They are in varying levels of work, from light to hard to none at all, but the important factor is that changes to their mileage and workload are made steadily and consistently so that feet can adapt and maintain growth levels to match wear.  

I hope you find them interesting! If anyone has questions then feel free to post. 

Monday, 17 September 2018

Webinar - 30th September 2018

Its been great running the Performance Hoof workshops this summer and meeting so many new people and new horses. Thank you to everyone who has come along!

I've already got ideas for workshops next year and there are one or two dates already in the diary but if anyone is interested in hosting a workshop do let me know.

In the meantime the last workshop - this time a web-based one for those in the US - is running on Sunday 30th so if you are State-side and would like to join us, this is for you!

Monday, 10 September 2018

Finally! Flynn foiled by photo failure....

With apologies for the massive delay, I am finally posting Flynn's update. My stills camera died so I tried using my other camera but then the SD card conked out. Fourth time lucky here we go...  As usual, old photos at the top, new photos below.
So Flynn is now at week 11 of his rehab and has done well - he has been landing heel first for a while and has been working on the roads as well as in the school. The rich flush of grass in August meant I had to be careful with his turnout but he is now back to being out at night which he loves.   
Comparing his photos, the most obvious difference is the shorter toe and less under-run heel. The sole shots show better concavity and a better heel balance, whereas he was overloading the lateral heel when he arrived. 

Nothing particularly spectacular here, though you can see the lateral heel is lower now and he has a better digital cushion. 

From this angle the better support he has now is pretty clear, I think - the whole limb looks a lot more stable.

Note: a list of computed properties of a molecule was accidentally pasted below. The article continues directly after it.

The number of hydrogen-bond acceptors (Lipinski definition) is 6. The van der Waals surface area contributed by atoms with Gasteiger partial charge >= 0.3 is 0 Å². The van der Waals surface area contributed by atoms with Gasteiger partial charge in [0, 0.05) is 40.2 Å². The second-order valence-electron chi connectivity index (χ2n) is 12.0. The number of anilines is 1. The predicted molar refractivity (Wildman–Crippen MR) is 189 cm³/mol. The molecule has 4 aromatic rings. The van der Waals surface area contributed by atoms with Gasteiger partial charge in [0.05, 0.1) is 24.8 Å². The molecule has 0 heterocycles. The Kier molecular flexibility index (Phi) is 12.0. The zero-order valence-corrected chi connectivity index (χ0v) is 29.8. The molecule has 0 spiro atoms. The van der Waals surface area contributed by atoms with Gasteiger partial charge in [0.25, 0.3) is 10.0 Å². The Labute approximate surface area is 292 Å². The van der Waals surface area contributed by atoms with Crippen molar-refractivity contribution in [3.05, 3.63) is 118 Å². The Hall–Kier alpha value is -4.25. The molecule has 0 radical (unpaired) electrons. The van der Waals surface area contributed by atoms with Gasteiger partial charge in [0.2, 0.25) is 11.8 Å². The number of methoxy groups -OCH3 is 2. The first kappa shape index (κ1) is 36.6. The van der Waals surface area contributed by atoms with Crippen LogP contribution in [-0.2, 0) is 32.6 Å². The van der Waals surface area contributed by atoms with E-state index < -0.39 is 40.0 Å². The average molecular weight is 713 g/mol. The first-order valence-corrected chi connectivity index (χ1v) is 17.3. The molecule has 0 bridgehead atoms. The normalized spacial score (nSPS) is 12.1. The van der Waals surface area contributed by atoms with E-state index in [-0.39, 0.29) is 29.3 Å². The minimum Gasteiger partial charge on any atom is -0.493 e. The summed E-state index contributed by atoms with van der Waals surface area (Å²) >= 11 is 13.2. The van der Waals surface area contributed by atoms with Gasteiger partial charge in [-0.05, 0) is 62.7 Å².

As with the other foot the main differences now are better medio-lateral balance (he lands more evenly) and a healthier palmar hoof (he lands heel first). 

I will try to add Flynn's updated footage when I can recover it but for now you'll have to take my word for it about the improved landings!
18th Sept: Even more belatedly, here is his footage:

Friday, 7 September 2018

Put DOWN the rasp and pick up the celery...

It was over 7 years ago that I wrote my first post about celery: 

I didn't realise it was potentially explosive to suggest that farriers and trimmers should try NOT laming horses when they trimmed.  I certainly never imagined that so far down the line I would STILL need to be posting the same message but in fact I not only blog regularly but am also covering the topic every time I give a workshop. 

You can see if you search this blog for celery that its a theme I keep having to come back to, and the reason is because horses are still being lamed by trimming. 
Here is an email I picked up this morning, about a rehab horse who went home a few weeks ago. 

"Up until about a month ago, he was doing amazing.  I had heel-first landings and he was really steady and level on his gait."

Shortly after this he had a blip with too much grass, as many people did when the drought broke and the grass flushed. This is always a shame but is normally sorted out completely with a few days of going back to limiting grass during the day. For this horse, however the problem was compounded because a trimmer came to see him that day and rather than assessing the situation correctly she decided that it would help if she removed some hoof. 

The owner's email tells its own tale:

"She then rasped the medial "flare" that he has on both fronts, she rolled his back toes, took the bars back, trimmed the frog, and as she said "tidied his feet up".  

Well I know even in my little experience, that tidy feet don't make sound feet! He's not been walking comfortably since..."

Three weeks down the line the owner is understandably wondering whether her horse will recover. The answer is that he probably will but it will take several weeks.

Aggressive rebalancing of a horse's foot is almost never a good idea and it is DEFINITELY not a good idea when a horse is rehabilitating from long term lameness. In addition trimming a horse who is in the middle of a reaction to grass is a risky strategy and one which will rarely leave a horse sounder and more comfortable.